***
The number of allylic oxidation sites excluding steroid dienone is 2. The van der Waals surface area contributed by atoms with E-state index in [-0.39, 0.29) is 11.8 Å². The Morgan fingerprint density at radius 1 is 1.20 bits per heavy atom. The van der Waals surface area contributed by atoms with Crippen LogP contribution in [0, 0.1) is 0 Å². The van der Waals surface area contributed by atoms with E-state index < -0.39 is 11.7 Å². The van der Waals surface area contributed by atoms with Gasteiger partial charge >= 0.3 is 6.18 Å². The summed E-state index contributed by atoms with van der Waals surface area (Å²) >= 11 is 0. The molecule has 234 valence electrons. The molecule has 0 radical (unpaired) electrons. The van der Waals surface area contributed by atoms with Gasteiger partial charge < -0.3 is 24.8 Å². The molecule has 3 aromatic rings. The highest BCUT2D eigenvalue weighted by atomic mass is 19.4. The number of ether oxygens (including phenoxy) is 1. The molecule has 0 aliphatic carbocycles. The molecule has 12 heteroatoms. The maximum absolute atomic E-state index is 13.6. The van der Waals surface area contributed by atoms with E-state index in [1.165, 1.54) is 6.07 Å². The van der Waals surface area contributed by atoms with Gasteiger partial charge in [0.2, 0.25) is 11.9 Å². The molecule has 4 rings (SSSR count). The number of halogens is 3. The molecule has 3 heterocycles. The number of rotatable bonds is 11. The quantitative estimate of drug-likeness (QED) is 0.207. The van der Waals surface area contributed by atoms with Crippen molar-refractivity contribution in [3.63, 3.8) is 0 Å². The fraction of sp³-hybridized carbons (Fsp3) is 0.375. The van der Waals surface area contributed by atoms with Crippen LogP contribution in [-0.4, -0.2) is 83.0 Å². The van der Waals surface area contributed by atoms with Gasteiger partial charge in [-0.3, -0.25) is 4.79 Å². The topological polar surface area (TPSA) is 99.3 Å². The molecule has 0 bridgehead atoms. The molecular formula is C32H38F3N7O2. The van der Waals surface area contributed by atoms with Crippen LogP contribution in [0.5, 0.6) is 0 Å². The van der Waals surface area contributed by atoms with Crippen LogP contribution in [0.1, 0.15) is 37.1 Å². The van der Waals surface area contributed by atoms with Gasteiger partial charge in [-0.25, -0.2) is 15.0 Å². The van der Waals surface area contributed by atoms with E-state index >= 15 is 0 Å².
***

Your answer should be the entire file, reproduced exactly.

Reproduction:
The number of allylic oxidation sites excluding steroid dienone is 2. The van der Waals surface area contributed by atoms with E-state index in [-0.39, 0.29) is 11.8 Å². The Morgan fingerprint density at radius 1 is 1.20 bits per heavy atom. The van der Waals surface area contributed by atoms with Crippen LogP contribution in [0, 0.1) is 0 Å². The van der Waals surface area contributed by atoms with E-state index < -0.39 is 11.7 Å². The van der Waals surface area contributed by atoms with Gasteiger partial charge >= 0.3 is 6.18 Å². The summed E-state index contributed by atoms with van der Waals surface area (Å²) >= 11 is 0. The molecule has 234 valence electrons. The molecule has 0 radical (unpaired) electrons. The van der Waals surface area contributed by atoms with Gasteiger partial charge < -0.3 is 24.8 Å². The molecule has 3 aromatic rings. The highest BCUT2D eigenvalue weighted by atomic mass is 19.4. The number of ether oxygens (including phenoxy) is 1. The molecule has 0 aliphatic carbocycles. The molecule has 12 heteroatoms. The maximum absolute atomic E-state index is 13.6. The van der Waals surface area contributed by atoms with E-state index in [1.165, 1.54) is 6.07 Å². The van der Waals surface area contributed by atoms with Gasteiger partial charge in [0.2, 0.25) is 11.9 Å². The molecule has 4 rings (SSSR count). The number of halogens is 3. The molecule has 3 heterocycles. The number of rotatable bonds is 11. The quantitative estimate of drug-likeness (QED) is 0.207. The van der Waals surface area contributed by atoms with Crippen molar-refractivity contribution in [3.63, 3.8) is 0 Å². The fraction of sp³-hybridized carbons (Fsp3) is 0.375. The van der Waals surface area contributed by atoms with Crippen LogP contribution in [-0.4, -0.2) is 83.0 Å². The van der Waals surface area contributed by atoms with Gasteiger partial charge in [-0.3, -0.25) is 4.79 Å². The topological polar surface area (TPSA) is 99.3 Å². The molecule has 0 bridgehead atoms. The molecular formula is C32H38F3N7O2. The van der Waals surface area contributed by atoms with Crippen LogP contribution in [0.5, 0.6) is 0 Å². The van der Waals surface area contributed by atoms with Crippen LogP contribution in [0.1, 0.15) is 37.1 Å². The van der Waals surface area contributed by atoms with Gasteiger partial charge in [-0.25, -0.2) is 15.0 Å². The van der Waals surface area contributed by atoms with E-state index >= 15 is 0 Å².